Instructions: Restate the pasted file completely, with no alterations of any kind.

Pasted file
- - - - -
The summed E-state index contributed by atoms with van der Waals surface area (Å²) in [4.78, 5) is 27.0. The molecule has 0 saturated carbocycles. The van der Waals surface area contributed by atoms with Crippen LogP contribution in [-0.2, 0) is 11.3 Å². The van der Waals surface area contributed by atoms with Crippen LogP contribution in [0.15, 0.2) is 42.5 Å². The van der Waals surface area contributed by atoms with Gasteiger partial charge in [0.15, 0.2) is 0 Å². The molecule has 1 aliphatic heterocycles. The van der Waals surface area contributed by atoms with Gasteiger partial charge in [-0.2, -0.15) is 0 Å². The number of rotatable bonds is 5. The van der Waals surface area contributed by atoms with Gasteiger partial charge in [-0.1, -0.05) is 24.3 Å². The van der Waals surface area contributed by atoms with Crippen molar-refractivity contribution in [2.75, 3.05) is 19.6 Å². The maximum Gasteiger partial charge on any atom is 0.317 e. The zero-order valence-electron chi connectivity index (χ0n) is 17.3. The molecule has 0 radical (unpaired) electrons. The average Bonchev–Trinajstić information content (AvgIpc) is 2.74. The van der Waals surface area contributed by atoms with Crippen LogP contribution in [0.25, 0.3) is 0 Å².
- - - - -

The summed E-state index contributed by atoms with van der Waals surface area (Å²) in [4.78, 5) is 27.0. The molecule has 0 saturated carbocycles. The van der Waals surface area contributed by atoms with Crippen LogP contribution in [-0.2, 0) is 11.3 Å². The van der Waals surface area contributed by atoms with Crippen LogP contribution in [0.15, 0.2) is 42.5 Å². The van der Waals surface area contributed by atoms with Gasteiger partial charge in [0.15, 0.2) is 0 Å². The molecule has 1 aliphatic heterocycles. The van der Waals surface area contributed by atoms with Gasteiger partial charge in [-0.2, -0.15) is 0 Å². The number of rotatable bonds is 5. The van der Waals surface area contributed by atoms with Gasteiger partial charge in [-0.1, -0.05) is 24.3 Å². The van der Waals surface area contributed by atoms with Crippen molar-refractivity contribution in [2.75, 3.05) is 19.6 Å². The maximum Gasteiger partial charge on any atom is 0.317 e. The zero-order valence-electron chi connectivity index (χ0n) is 17.3. The molecule has 0 radical (unpaired) electrons. The average Bonchev–Trinajstić information content (AvgIpc) is 2.74. The van der Waals surface area contributed by atoms with Crippen LogP contribution in [0.25, 0.3) is 0 Å².